Nemesis turns 10

Eric Ireland is into classical music. Classic heavy metal, that is. He's the lead singer and guitarist of Nemesis, a Whitehorse thrash-metal band that celebrates its tenth anniversary with one of its raucous...

Eric Ireland is into classical music.

Classic heavy metal, that is.

He’s the lead singer and guitarist of Nemesis, a Whitehorse thrash-metal band that celebrates its tenth anniversary with one of its raucous, ear-bleeding, bone-rattling shows at the Jarvis Saloon on Saturday.

Over the past decade, new bands have tried to meld metal with rap, pop and other musical genres. Not Nemesis.

“That’s just something we’ve never cared for,” said Ireland. “We’re purists.”

By that, he means their music is modeled on the sound of Judas Priest, Iron Maiden and Slayer.

And Ireland has noticed a revival of this classic metal sound of late, with the rise in popularity of Canadian metal acts like Three Inches of Blood, Cauldron and Savage Blade.

“I think metal is coming full circle,” he said.

Ireland formed Nemesis while in high school with two other core members: Mike Jones on guitar and Yves Paradis on drums. They’ve seen a revolving-door of bassists over the years, but that job has been held for several years now by Glen Emond.

From the start, the band built a reputation as “young teens who could really play the old school stuff, and play it well,” said Ireland.

Ireland, 27, became a metal fan early in life. He credits the Deep Purple tape that was always playing in his father’s pickup.

Then he found a copy of Metallica’s Kill ‘Em All when he was about 10. By then, there was no turning back.

Ireland found that music exhilarating then. “Now, it’s kind of soothing,” he said with a chuckle.

Nemesis has released two albums: a self-titled release in 2005, and Bad Blood in 2007.

“We should have more albums than we do,” said Ireland. But there’s always demand for Nemesis to play classic metal covers. And, for the past year, they’ve doubled as the backup band to JJS3, fronted by Jonas Smith.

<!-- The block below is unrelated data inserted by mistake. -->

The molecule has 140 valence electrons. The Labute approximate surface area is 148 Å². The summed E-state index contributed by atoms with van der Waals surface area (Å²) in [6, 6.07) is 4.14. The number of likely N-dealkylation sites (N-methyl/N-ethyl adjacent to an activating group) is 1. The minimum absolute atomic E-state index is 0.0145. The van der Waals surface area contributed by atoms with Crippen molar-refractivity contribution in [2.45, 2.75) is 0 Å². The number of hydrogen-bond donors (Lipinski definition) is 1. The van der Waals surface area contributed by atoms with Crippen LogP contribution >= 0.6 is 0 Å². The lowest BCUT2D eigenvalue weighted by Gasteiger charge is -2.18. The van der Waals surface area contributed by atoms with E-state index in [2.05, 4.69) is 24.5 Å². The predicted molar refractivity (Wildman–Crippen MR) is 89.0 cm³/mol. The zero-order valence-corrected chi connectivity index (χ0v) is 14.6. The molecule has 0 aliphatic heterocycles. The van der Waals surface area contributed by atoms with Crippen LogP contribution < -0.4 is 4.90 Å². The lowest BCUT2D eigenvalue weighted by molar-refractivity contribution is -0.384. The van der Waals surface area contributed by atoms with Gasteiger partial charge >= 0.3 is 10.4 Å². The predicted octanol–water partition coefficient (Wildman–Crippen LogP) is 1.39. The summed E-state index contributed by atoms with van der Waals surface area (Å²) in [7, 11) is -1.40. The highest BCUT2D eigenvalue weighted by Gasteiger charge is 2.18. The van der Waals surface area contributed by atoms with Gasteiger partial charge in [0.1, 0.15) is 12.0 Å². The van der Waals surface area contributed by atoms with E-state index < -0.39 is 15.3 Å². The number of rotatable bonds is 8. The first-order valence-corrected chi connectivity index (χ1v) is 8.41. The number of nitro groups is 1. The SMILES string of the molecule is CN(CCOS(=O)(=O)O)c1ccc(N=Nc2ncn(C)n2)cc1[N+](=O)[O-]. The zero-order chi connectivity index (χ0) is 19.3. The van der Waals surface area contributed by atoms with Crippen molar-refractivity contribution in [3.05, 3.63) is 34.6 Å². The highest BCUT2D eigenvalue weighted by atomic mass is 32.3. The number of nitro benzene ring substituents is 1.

Nemesis is loud. Once, during a show at the Alsek music festival in Haines Junction, a technician gauged them above 130 decibels.

That’s equivalent to hearing a four-engine jet plane take off from 30 metres.

“Nobody would stand at the front,” said Ireland.

In the early days, Nemesis was the house band for the old Capital Hotel bar. Once during that time, drug dealers tried to pay off the band to wrap up their set. “They didn’t like our music,” said Ireland.

“We just turned it up louder and played faster. As soon as we got off the stage, we got out of there as fast as we could, for our own safety.”

Ireland’s received a few fat lips during performances, after rowdy mosh-pit participants slammed into his mike stand. He usually responded in kind, with his boot.

“We were the guys you’d be kicking out of your house parties,” said Ireland. “We were maniacs.

“By the way,” he adds. “You should put this in: We’re still maniacs. We just don’t get kicked out of parties any more.”

Saturday’s show starts around 10 p.m. Ireland suggests arriving early. Cover is $5. Whitehorse punk-rockers the Kung Fu Aliens are opening.

Nemesis will also play at Whitehorse’s Sunstroke Festival on Friday, June 24.

Then Ireland is heading to Europe.

“I’m going on a heavy metal pilgrimage,” he said.

First stop is the Masters of Rock festival in the Czech Republic.

Then Ireland plans to visit the Auschwitz concentration camp in Poland.

“It’s sort of a morbid fascination I have,” he said.

Then it’s on to see Viking artifacts in Sweden, followed by the Wacken Open Air Festival in Germany. It’s billed as the world’s biggest outdoor heavy metal concert, attended by upwards of 80,000 people.

“It’s huge,” he said.

Ireland attended in 2008, when Iron Maiden headlined.

“It gets pretty gnarly. Weird smells.”

Contact John Thompson at

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